I attended SDL’s Global Content Operations event June 29 in Palo Alto, where panelists and audience discussed best practices for managing content on a global scale. As the discussion progressed, we began to hear common elements, that together form the basis for a “Global Content Maturity Model”.
Companies attending this event were interested in connecting the dots between content creation, translation and publishing, for a smooth, seamless flow of content across the enterprise, leading to an efficient global content operation model. The discussion was moderated by SDL’s Derek Patrick, who leads SDL’s Business Consulting team, advisors on improving global content processes. The panel included a mix of high tech and consumer customers, as well as SDL experts.
We started by recapping the typical high-level stages of maturity models, that apply to many areas of process improvement, including global content:
- Ad hoc – Organizations start here, with no process and having to reactively deal with one-off requests.
- Repeatable – They start seeing patterns and then develop repeatable methods for dealing with them.
- Defined – They articulate and communicate these methods, to “institutionalize” them.
- Managed – They start trying to “turn the dials” to drive improvements in the methods and their results.
- Efficient – The focus is on identifying “friction points” within different groups and between processes in the operations model, and eliminating them, often via automation.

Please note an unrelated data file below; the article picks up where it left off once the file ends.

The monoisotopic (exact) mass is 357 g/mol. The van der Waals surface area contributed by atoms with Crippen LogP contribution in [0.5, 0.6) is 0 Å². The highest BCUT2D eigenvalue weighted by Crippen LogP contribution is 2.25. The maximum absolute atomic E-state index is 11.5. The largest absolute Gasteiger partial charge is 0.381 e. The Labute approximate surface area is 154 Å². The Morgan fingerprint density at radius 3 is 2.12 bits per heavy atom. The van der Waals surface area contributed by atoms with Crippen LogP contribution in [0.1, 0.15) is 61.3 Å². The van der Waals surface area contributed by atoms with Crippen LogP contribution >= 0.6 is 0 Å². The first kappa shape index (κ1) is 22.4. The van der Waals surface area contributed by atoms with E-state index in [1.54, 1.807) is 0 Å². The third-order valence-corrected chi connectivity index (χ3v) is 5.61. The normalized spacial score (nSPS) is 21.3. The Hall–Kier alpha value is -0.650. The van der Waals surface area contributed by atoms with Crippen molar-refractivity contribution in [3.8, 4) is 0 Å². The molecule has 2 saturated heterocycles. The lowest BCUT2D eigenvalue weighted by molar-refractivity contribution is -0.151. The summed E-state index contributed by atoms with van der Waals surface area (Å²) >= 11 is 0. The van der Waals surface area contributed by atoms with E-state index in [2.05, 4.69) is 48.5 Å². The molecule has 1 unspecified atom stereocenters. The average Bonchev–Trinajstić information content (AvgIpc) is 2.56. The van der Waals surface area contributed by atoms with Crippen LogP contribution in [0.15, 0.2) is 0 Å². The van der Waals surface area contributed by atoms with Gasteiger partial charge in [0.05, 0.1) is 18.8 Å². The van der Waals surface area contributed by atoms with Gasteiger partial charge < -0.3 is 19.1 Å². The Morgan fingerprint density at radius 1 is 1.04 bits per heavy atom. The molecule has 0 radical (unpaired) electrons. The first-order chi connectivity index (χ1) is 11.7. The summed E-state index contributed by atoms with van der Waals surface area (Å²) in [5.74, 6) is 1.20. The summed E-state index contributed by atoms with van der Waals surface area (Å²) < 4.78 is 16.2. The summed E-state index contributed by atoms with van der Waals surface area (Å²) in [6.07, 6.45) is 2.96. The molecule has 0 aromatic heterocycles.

As the group went deeper into these concepts and how they apply specifically to global content, we saw 5 key tips emerging in how to optimize across the global content maturity spectrum.
Tip 1 – Getting from Ad Hoc to Repeatable
At the left hand “beginner” end of the spectrum, the ad hoc nature of projects depends primarily on hand-offs of finished source material. The system at that point is not set up to easily handle updates to the content and translations. Every hand-off feels like a painful, one-off effort, often accompanied by time-consuming copy-paste operations. To ease the pain, an important first step is to agree internally on the best hand-off or “interchange” formats and the minimum acceptable input for proceeding to globalization and publishing. For example, many customers are using XML as a common interchange format. Having a defined handoff format helps you get to the “repeatable” stage.
Tip 2 – Getting Definition
Then, to arrive most quickly to the “defined” state, it is important to have agreement between groups, and ideally across the enterprise, on best lifecycle touchpoints or handoffs, so that is no longer ad hoc. A key element for determining this is what type of development cycle is associated with the product or content, such as agile or waterfall or something in between. If you can map out the expected steps of the content planning, creation, globalization and publishing cycles, it becomes easier to pinpoint the right moment for interaction with another team. Some companies choose to create a set and continuous globalization cycle where source content is picked up for translation at regular intervals regardless of its state. Other companies choose to start globalization when the source writer indicates the content is “baked” enough to do so. There’s no one right way. The important thing is to decide on a commonly understood mapping of the desired touchpoints. Once the decisions are made, they can then be automated in workflow. The goal is predictability.
Tip 3 – Measure to Manage